Table 1. Gender, nationality, and age groups.

Gender Male 64 58.2%
Female 46 41.8%
Nationality Saudi 107 97.3%
Non-Saudi 3 2.7%
Age groups Adults 93 84.5%
Elderly 17 15.5%

Serology tests showed six different patterns of the 110 patients, there were 29 (26%) of 110 patients were showing a pattern of IgM positive and Both IgG and NS1 were negative. Also, a pattern of both IgM and IgG positive but NS1 negative in 34 (31%) patients. Moreover, eight patients showed a pattern of all 1gM, IgG, and NS1 positive. Furthermore, a pattern of IgM positive and IgG negative but NS1 was positive were showed in 17 (16%) and a pattern of IgM negative but both IgG and NS1 positive were showed in 4 (4%). Last, a pattern of both IgM and IgG negative but NS1 positive were showed in 18 (16%) patients (see Table 2).

The most common clinical symptoms were seen in 110 patients diagnosed with DF were fever (107 patients 97.3%), headache (78 patients 70.9%), myalgia (69 patients 62.7%), vomiting (39 patients 35.5%), and nausea (25 patients 22.7%). The least common symptoms were skin rash (12 patients 10.9%), Bleeding (7 patients 6.4%), confusion (2 patients 1.8%), and hypotension (2 patients 1.8%( one of them expressed bleeding and signs and symptoms of bleeding and shock (see Table 3). Of the 110 patients, 99 patients were admitted to the hospital. The median length of stay for those who were admitted was 3 days (range: 1–8 days). Only one patient of those who showed signs and symptoms of bleeding and shock was admitted to intensive care unit. The most common laboratory manifestations of the 110 patients diagnosed with DF were thrombocytopenia which was presented in 86 patients (78.2%), leucopenia was in presented 81 patients (73.6%), aspartate aminotransferase (AST) were presented in high level in 72 patients (66.1%) and alanine aminotransferase (ALT) were also presented in high level in 61 patients (56.5%) (see Table 4).

Most of the patients were diagnosed as DF (106 patients 96.4%). There were three (2.7%) patients diagnosed with dengue hemorrhagic fever and there was one patient (0.9%) diagnosed with dengue shock (see Table 5).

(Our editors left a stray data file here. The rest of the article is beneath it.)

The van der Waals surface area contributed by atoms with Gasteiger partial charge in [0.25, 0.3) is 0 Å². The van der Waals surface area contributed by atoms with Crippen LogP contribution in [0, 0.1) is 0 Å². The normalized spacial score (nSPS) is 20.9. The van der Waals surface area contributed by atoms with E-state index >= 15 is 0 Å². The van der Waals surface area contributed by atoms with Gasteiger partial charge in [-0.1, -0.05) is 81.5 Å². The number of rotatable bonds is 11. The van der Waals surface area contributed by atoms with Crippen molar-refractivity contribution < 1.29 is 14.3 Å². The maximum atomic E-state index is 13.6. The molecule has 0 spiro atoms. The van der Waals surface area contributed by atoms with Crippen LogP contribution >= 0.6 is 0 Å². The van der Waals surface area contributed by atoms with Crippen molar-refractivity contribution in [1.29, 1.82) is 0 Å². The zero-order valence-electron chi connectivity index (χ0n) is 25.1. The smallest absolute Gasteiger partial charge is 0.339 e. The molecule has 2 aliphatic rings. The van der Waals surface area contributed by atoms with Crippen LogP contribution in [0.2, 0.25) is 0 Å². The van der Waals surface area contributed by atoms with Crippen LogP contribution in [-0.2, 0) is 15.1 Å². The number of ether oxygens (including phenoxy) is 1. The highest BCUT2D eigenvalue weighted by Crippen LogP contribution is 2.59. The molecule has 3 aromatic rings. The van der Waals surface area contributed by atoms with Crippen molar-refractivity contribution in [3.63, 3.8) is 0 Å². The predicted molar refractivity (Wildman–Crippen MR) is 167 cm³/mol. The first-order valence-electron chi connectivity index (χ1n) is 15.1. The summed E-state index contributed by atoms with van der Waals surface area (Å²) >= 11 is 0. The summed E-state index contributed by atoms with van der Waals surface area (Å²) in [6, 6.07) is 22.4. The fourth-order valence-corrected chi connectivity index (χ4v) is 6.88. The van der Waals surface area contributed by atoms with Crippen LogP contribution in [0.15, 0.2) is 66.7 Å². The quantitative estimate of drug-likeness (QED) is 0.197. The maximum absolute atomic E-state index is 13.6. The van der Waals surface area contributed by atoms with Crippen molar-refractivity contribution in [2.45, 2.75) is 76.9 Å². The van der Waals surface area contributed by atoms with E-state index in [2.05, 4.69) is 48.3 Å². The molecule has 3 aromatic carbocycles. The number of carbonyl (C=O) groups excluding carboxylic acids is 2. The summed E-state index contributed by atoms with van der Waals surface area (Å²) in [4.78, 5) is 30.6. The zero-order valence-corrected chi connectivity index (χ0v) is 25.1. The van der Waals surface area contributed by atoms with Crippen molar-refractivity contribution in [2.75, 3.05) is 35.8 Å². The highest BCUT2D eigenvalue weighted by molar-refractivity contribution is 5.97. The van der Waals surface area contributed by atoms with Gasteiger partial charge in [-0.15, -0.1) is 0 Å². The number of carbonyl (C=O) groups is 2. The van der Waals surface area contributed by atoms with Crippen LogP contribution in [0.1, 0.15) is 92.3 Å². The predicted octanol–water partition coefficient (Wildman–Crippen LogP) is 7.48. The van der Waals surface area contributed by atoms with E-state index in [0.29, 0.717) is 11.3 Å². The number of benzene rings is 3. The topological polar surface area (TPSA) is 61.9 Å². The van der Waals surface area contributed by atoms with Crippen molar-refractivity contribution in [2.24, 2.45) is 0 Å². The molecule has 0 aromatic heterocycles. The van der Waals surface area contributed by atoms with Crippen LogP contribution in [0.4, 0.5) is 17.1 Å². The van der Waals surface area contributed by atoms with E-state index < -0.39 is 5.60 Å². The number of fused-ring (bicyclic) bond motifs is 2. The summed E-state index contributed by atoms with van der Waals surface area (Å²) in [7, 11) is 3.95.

Table 2. Serology.

Pattern of serology IgM IgG NS1 Number of patients (%)
1 + - - 29 (26%)
2 + + - 34 (31%)
3 + + + 8 (7%)
4 + - + 17 (16%)
5 - + + 4 (7%)
6 - - + 18 (16%)
Total n / (%) 110 (100%)

Table 3. Clinical manifestation.

Fever 107 97.3%
Headache 78 70.9%
Myalgia 69 62.7%
Vomiting 39 35.5%
Nausea 25 22.7%
Rash 12 10.9%
Bleeding 7 6.4%
Confusion 2 1.8%
Hypotension 2 1.8%
Seizure 0 0.0%

Table 4. Laboratory manifestations.

Platelets Low 86 78.2%
WBC Low 81 73.6%
AST High 72 66.1%
ALT High 61 56.5%

Table 5. DF type.

DF Type Dengue fever 106 96.4%
Dengue hemorrhagic 3 2.7%
Dengue shock 1 0.9%

The morbidity of our patients included 30 patients (27.3%) with diabetes millets, one case was a pregnant woman. All patients who were diagnosed and received conservative management in King Abdulaziz Medical city from January 2012 to December 2017 were cured of DF.


Discussion

This study documents the common clinical and laboratory manifestation for Dengue Virus-infected patients confirmed by serological blood tests (IgM, IgG, and NS1 assays), Who presented to King Abdulaziz Medical City (KAMC) in Jeddah from January 2012 to December 2017. Previous studies from Saudi Arabia that had documented Dengue Virus infection in Jeddah [8], common clinical and laboratory manifestation in Makkah [10]. In KAMC, Department of Infectious Diseases had used NS1 assay in addition to IgM and IgG assays. NS1 assay approved to be a useful tool in the detection of an early Dengue Virus infection Kumarasamy et al. [16]. The clinical manifestations were comparable to some extent with what had been reported in the study was done in Makkah [10]. Dengue Hemorrhagic fever was found in three patients (2.7%) and Dengue Shock was found in one patient (0.9) in our study. Compared to 13 (8%), out of 160 patients having Dengue Hemorrhagic fever and 4 (3%) out of 160 were having Dengue Shock in the study was done in Makkah [10]. No case has developed seizure in our study compared to three cases developed tonic-clonic seizure reported in the study was done in Makkah. As reported the patients who had secondary Dengue virus infection will have more severe symptoms and a more severe prognosis than those who had a primary infection [17]. This variation in symptoms severity and disease prognosis of DF to DHF to furthermore DHS in our study compared to other studies is because most of our patients had primary Dengue virus infection. The laboratory manifestations were mostly similar to the studies was done in Jeddah and Makkah (Ayyub 'et al, 2006); [10]. The mortality was preventable with the introduction of conservative management as described in (WHO, 2011). The outcome of Dengue Virus-infected patients was similar to what reported in (Ayyub 'et al, 2006); [10] which was no mortality and All patient were cured.